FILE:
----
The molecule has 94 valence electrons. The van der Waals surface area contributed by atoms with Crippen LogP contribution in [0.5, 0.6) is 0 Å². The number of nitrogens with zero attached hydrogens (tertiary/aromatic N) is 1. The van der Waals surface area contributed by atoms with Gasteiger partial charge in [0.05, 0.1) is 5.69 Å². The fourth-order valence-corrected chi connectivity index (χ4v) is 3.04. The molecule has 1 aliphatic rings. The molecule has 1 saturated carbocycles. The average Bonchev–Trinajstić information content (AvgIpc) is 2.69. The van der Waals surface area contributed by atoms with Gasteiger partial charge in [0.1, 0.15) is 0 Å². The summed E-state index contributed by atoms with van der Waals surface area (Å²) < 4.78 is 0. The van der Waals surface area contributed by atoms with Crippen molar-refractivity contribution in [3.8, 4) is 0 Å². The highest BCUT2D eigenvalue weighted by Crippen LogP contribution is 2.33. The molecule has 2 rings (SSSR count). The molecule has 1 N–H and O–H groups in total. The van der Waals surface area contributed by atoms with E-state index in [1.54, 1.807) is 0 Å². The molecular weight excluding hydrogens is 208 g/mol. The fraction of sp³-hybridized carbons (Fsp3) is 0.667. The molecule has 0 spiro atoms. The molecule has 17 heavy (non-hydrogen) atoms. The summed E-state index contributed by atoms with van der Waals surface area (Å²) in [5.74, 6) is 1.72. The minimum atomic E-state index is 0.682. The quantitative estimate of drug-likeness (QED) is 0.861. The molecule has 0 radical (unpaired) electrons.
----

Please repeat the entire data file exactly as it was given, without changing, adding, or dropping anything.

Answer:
The molecule has 94 valence electrons. The van der Waals surface area contributed by atoms with Crippen LogP contribution in [0.5, 0.6) is 0 Å². The number of nitrogens with zero attached hydrogens (tertiary/aromatic N) is 1. The van der Waals surface area contributed by atoms with Gasteiger partial charge in [0.05, 0.1) is 5.69 Å². The fourth-order valence-corrected chi connectivity index (χ4v) is 3.04. The molecule has 1 aliphatic rings. The molecule has 1 saturated carbocycles. The average Bonchev–Trinajstić information content (AvgIpc) is 2.69. The van der Waals surface area contributed by atoms with Gasteiger partial charge in [0.1, 0.15) is 0 Å². The summed E-state index contributed by atoms with van der Waals surface area (Å²) < 4.78 is 0. The van der Waals surface area contributed by atoms with Crippen molar-refractivity contribution in [3.8, 4) is 0 Å². The highest BCUT2D eigenvalue weighted by Crippen LogP contribution is 2.33. The molecule has 2 rings (SSSR count). The molecule has 1 N–H and O–H groups in total. The van der Waals surface area contributed by atoms with E-state index in [1.54, 1.807) is 0 Å². The molecular weight excluding hydrogens is 208 g/mol. The fraction of sp³-hybridized carbons (Fsp3) is 0.667. The molecule has 0 spiro atoms. The molecule has 17 heavy (non-hydrogen) atoms. The summed E-state index contributed by atoms with van der Waals surface area (Å²) in [5.74, 6) is 1.72. The minimum atomic E-state index is 0.682. The quantitative estimate of drug-likeness (QED) is 0.861. The molecule has 0 radical (unpaired) electrons.